Collateral Damage (2003) Movie Review

The new Ahnuld movie “Collateral Damage” can be said to be an accidental but nevertheless a victim of circumstance. The film was supposed to be released a few months after the tragedy of 9/11, but was postponed because the contents of the movie were eerily similar to the circumstances of the terrorist attack on New York and Washington. Pushed all the way back to 2002, “Damage” came out to little fanfare and although its star heavily pushed the film on talk shows, there was conspicuously little promotion for the film in other media outlets. It’s no surprise then that the majority of people I talked to didn’t even know Schwarzenegger had come out with a new movie.

Of course it could also be explained that maybe people did know about the movie, but just didn’t bother with it because they thought it was the same-o same-o. And they would be right. “Collateral Damage” gives us nothing we haven’t seen before from Arnold, who plays Gordon Brewer, a hero fireman who turns into the unstoppable Terminator after his wife and son are killed in a bomb set by a terrorist called the Wolf. When Gordon realizes the U.S. Government has not only given up on tracking down the Wolf, but is actually succumbing to his demands, Gordon is none too please.

“Damage” brings Arnold back to Everyman territory, and it works. Arnold the person is now in his early ’50s and is but a shell of his former glory days. The facial lines are there, the movement is a little slower, and there are more limitations on physical stunts. This in light of the fact that the Gordon character has to leap fireballs, rivers, and army after army of guerillas with AK-47s. Arnold is not the young man he once was, but that all seems perfectly fitting here. Arnold’s Gordon is so Everyman that he doesn’t even touch a gun! Not once in the entire movie! (Although I think Gordon did wrestle with one character as both men clutched onto a machinegun…)

“Damage” is directed by Andrew Davis (“Under Siege”) and the film has that glossy, expensive Hollywood look. The fireballs and explosions and gun squibs are all very pretty to look at. Since this is an Arnold movie, there are plenty of sidekicks by famous faces. John Turturro and John Leguizamo show up in bit parts. The film is quite funny and lively when those two men are onscreen to crack wise and either help or hinder our hero as he goes on his quest for revenge. Leguizamo, in particular, plays a drug dealer who is actually quite likeable.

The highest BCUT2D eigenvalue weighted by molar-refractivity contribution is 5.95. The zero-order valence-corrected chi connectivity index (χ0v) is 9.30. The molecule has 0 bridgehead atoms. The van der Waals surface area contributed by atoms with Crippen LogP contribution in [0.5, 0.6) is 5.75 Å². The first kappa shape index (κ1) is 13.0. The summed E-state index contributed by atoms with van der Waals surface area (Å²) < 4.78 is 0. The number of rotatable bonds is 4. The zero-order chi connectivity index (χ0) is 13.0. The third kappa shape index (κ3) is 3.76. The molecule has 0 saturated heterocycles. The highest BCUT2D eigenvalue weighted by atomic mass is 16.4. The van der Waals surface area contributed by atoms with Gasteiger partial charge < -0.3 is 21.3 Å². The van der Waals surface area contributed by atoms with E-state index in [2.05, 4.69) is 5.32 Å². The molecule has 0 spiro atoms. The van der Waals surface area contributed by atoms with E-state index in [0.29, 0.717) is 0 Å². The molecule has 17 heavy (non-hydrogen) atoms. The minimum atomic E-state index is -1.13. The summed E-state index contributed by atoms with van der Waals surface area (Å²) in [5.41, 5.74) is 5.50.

The Griffiths, who wrote “Damage,” has obviously tried to inject some politics into the story. When Gordon arrives in Columbia to seek his vengeance, the screenplay delves into the political climate of the country, and how both the guerillas and the American-back nationalist government (including a large helping of CIA spooks led by Elias Koteas) are doing their fair share to send the country straight to hell and terrorize its people. Neither the guerillas, who makes deals with cocaine dealers to fund their war, nor the cops who stops everyone on the street and shoots anyone suspected of being a guerilla, are angels. In that way, the film does earn some points. A more conspiracy-minded person might even say that the screenplay posits a belief that the CIA is the actual culprit behind all of Columbia’s problems.

Arnold’s Gordon is of course the heart of the film, and he does a very fine job. The older Arnold doesn’t favor guns, but cunning and a large helping of luck, which comes in handy because Gordon doesn’t just get into scraps, he ends up in the middle of wars! Throughout the film Gordon is quite vulnerable, clearly not the superman Arnold is used to playing. Besides his avoidance of guns, Gordon is also an ex-bomb maker, so that means he rigs up some pretty nifty explosive devices to take out the bad guys. Just because he doesn’t shoot people doesn’t mean he can’t blow them up, natch.

Eventually “Collateral Damage” reveals itself to be what it is: another Arnold movie with a lot of loud explosions, and God knows we’ve seen that hundreds of times before. All the same qualities that goes into making a successful action film is here, but with Arnold at the helm, it just seems, well, old news.

Unless you like this kind of stuff, in which case “Collateral Damage” is quite a taut and fast-moving film that never fails to entertain. It certainly knows its explosions, that’s for sure.

Andrew Davis (director) / Ronald Roose, David Griffiths, Peter Griffiths (screenplay)
CAST: Arnold Schwarzenegger …. Gordon Brewer
Elias Koteas …. Peter Brandt
Francesca Neri …. Selena Perrini
Cliff Curtis …. Claudio ‘The Wolf’ Perrini

Buy Collateral Damage on DVD